The Anonymous CIO: The Fight for the Franchisee

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The Anonymous CIO: The Fight for the Franchisee

By George Orlin - 05/29/2018

The journey of the technology executive in today’s retailing environment is littered with strategic obstacles, unsolved problems, and unclear paths forward. Many CIOs, VPs, and technology leaders are forced to travel this journey alone, with few trusted resources to rely upon as risk-free sounding boards and sources of trusted consultation.

This column aims to serve as the first true forum in the industry where technology executives can share candid “war-stories” anonymously with their peers, creating a growing pool of collective wisdom for the betterment of the industry.This edition focuses on one brand’s approach to navigating the complexities of the franchisor-franchisee relationship.

Q: What is it really like working with franchisees?

It all depends; there are so many different types of interactions with franchisees. What I have found is that a brand IT relationship centered around genuine support keeps the franchisee community happy. In many cases, larger franchisees with over 50+ restaurants expect to pay out a sizable monthly fee to corporate for help desk support on anything IT related in their restaurant. However, they do expect a higher level of service. Additionally, this model doesn’t really work for “mom and pop” franchisees; the burden on the help desk goes through the roof. Many technology providers will tell you the same thing. As a result, you have to really get creative when supporting large numbers of smaller franchisees. One of the best solutions that I’ve seen is outsourcing your help desk to 24x7 call center providers. The outcome is that your smaller franchisees get responsive support and you get to stay focused on the strategy.  

Q: How do you keep the franchisee community engaged?

About once per month we travel to a couple different states with representatives from our corporate departments, holding open forums with our franchisee community. These events typically draw a couple dozen franchisees and spur some great conversations. Our brand actually requires that IT attend these open forums due to the rapidly changing nature of the technology landscape. I truly believe that these exercises are critical to helping us connect with the folks on the front lines. The franchisees are passionate about their businesses; they have a lot invested in our brand and they truly appreciate us investing back with our time.

Q: What is some of the feedback that your team receives from your franchisees?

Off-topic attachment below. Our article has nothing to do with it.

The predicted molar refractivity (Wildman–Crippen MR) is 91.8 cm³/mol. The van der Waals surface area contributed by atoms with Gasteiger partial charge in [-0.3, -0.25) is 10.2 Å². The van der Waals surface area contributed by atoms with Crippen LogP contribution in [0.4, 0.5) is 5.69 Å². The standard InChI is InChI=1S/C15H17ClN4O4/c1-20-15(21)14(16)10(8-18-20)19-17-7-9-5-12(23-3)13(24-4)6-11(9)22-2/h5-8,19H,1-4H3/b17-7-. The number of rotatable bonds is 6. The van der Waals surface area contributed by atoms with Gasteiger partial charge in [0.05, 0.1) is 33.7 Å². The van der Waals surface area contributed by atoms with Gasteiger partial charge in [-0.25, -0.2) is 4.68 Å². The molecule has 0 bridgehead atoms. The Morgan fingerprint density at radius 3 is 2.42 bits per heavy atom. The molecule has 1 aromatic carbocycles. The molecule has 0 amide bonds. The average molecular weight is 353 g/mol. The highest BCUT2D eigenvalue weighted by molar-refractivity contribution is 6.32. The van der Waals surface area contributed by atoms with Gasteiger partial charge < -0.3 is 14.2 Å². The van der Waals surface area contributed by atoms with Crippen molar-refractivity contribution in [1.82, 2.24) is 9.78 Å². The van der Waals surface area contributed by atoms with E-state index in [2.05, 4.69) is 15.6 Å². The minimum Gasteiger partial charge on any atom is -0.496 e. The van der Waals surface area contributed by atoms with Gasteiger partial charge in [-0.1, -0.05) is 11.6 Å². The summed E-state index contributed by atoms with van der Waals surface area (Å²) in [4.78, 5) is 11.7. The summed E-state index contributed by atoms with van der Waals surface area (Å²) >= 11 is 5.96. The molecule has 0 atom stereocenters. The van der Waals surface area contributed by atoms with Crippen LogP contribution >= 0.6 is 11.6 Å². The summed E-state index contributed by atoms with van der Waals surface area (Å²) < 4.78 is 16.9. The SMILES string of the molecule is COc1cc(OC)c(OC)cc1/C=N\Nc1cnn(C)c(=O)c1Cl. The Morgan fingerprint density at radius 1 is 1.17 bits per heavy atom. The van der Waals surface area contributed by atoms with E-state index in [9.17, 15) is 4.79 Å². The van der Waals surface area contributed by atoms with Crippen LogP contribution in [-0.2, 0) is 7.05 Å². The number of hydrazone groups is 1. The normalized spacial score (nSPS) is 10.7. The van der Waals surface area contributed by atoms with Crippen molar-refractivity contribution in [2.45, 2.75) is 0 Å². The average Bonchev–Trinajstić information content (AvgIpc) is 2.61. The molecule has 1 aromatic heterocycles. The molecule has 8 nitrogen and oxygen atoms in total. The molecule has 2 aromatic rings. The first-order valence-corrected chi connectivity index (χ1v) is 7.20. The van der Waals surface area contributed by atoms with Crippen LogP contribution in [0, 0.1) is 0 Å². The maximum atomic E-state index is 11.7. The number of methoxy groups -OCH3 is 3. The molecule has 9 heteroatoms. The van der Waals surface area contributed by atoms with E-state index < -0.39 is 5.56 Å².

Our franchisees always seem to have surprises in store for me. There have been many instances where they give great practical advice that translates into projects that our team undertakes.  We do have to continuously combat the pressure from those that think that we are “behind the times”. Regardless of our wins in areas like order ahead, loyalty, and mobile payment, many of our franchisees always have an eye towards the future and keep us on our toes about cutting-edge technologies. For example, they point to delivery technology capabilities offered by many of the brands in the Pizza sector and push us on why we are not following suite. As a result, we have to remind them that we aren’t a Pizza company, and certainly don’t have the AUVs to justify the associated increase in IT fees required to make their “wish list” technologies a reality in their stores. At the end of the day, meaningful feedback from the franchisees requires consensus between the franchisees that want to invest in tech and those that don’t. We utilize a Franchise Tech Committee in an effort to get that consensus.

Q: What do you want to tell your franchisees?

We really do care about innovation and about implementing franchisee ideas. However, we also have to take into account what is best for the system as a whole. We have a wide range of AUVs across the franchisee community; some are raking it in and some are barely making it.  In addition, we like to be on one platform.  Not because we want less work to do, but because we are concerned with all the different integration points. We like to wait for a solid, integrated and working product before offering it to the franchisee community. We have seen a lot of cool technology in demos, only to find out in our lab that that technology falls apart when plugged into the entire technology ecosystem.

About the Author

George Orlin is the COO for Intelligent Transactions. He has over 10 years of experience in helping food service and retail brands drive positive guest engagement through the implementation of the right software, operations, and culture.

Intelligent Transactions is a strategic technology consultancy with an extensive history of helping multi-unit food service brands define and achieve their Store of the Future through pairing the right near-term and long-term technology strategies with their overarching business objectives.